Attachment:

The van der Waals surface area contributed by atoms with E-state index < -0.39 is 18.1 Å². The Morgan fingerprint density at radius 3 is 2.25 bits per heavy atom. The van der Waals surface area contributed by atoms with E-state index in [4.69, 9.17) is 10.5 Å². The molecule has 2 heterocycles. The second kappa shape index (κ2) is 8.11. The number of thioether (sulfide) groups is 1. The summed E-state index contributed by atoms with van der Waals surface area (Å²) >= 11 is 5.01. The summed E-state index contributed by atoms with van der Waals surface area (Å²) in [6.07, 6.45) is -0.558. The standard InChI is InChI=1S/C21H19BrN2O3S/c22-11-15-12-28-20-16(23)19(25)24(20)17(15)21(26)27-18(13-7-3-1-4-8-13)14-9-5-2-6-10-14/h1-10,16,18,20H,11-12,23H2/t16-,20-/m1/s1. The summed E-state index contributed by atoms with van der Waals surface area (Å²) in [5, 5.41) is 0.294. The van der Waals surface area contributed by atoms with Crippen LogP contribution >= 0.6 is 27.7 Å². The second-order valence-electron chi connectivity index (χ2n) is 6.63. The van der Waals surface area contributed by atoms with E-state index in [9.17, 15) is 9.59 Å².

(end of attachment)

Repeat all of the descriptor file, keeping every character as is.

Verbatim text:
The van der Waals surface area contributed by atoms with E-state index < -0.39 is 18.1 Å². The Morgan fingerprint density at radius 3 is 2.25 bits per heavy atom. The van der Waals surface area contributed by atoms with E-state index in [4.69, 9.17) is 10.5 Å². The molecule has 2 heterocycles. The second kappa shape index (κ2) is 8.11. The number of thioether (sulfide) groups is 1. The summed E-state index contributed by atoms with van der Waals surface area (Å²) >= 11 is 5.01. The summed E-state index contributed by atoms with van der Waals surface area (Å²) in [6.07, 6.45) is -0.558. The standard InChI is InChI=1S/C21H19BrN2O3S/c22-11-15-12-28-20-16(23)19(25)24(20)17(15)21(26)27-18(13-7-3-1-4-8-13)14-9-5-2-6-10-14/h1-10,16,18,20H,11-12,23H2/t16-,20-/m1/s1. The summed E-state index contributed by atoms with van der Waals surface area (Å²) in [5, 5.41) is 0.294. The van der Waals surface area contributed by atoms with Crippen LogP contribution >= 0.6 is 27.7 Å². The second-order valence-electron chi connectivity index (χ2n) is 6.63. The van der Waals surface area contributed by atoms with E-state index in [9.17, 15) is 9.59 Å².